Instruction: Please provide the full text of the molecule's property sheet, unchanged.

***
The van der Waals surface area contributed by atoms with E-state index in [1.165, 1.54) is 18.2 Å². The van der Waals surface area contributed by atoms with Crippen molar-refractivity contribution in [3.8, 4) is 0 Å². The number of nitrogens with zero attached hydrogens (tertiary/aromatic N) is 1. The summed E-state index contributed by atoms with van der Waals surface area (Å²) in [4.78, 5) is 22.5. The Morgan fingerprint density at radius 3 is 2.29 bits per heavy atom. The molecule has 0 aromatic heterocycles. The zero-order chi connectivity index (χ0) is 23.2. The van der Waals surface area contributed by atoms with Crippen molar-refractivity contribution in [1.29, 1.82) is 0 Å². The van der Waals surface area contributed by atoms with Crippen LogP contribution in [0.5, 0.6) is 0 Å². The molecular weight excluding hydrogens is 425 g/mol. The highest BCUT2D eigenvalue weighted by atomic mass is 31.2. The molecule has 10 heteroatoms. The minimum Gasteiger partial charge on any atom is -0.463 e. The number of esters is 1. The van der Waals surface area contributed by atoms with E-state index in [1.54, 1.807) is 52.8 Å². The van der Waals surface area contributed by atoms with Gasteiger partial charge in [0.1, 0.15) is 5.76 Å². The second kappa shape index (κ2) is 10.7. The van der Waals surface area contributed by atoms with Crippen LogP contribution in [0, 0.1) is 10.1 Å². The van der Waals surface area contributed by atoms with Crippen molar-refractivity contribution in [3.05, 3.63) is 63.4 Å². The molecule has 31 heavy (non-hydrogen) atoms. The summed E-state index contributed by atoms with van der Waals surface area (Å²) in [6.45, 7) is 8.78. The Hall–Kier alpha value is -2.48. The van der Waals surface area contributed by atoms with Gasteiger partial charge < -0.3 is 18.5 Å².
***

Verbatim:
The van der Waals surface area contributed by atoms with E-state index in [1.165, 1.54) is 18.2 Å². The van der Waals surface area contributed by atoms with Crippen molar-refractivity contribution in [3.8, 4) is 0 Å². The number of nitrogens with zero attached hydrogens (tertiary/aromatic N) is 1. The summed E-state index contributed by atoms with van der Waals surface area (Å²) in [4.78, 5) is 22.5. The Morgan fingerprint density at radius 3 is 2.29 bits per heavy atom. The molecule has 0 aromatic heterocycles. The zero-order chi connectivity index (χ0) is 23.2. The van der Waals surface area contributed by atoms with Crippen molar-refractivity contribution in [1.29, 1.82) is 0 Å². The van der Waals surface area contributed by atoms with Crippen LogP contribution in [0.5, 0.6) is 0 Å². The molecular weight excluding hydrogens is 425 g/mol. The highest BCUT2D eigenvalue weighted by atomic mass is 31.2. The molecule has 10 heteroatoms. The minimum Gasteiger partial charge on any atom is -0.463 e. The number of esters is 1. The van der Waals surface area contributed by atoms with E-state index in [1.54, 1.807) is 52.8 Å². The van der Waals surface area contributed by atoms with Gasteiger partial charge in [0.1, 0.15) is 5.76 Å². The second kappa shape index (κ2) is 10.7. The van der Waals surface area contributed by atoms with Crippen LogP contribution in [0, 0.1) is 10.1 Å². The van der Waals surface area contributed by atoms with Crippen molar-refractivity contribution in [3.05, 3.63) is 63.4 Å². The molecule has 31 heavy (non-hydrogen) atoms. The summed E-state index contributed by atoms with van der Waals surface area (Å²) in [6.45, 7) is 8.78. The Hall–Kier alpha value is -2.48. The van der Waals surface area contributed by atoms with Gasteiger partial charge < -0.3 is 18.5 Å².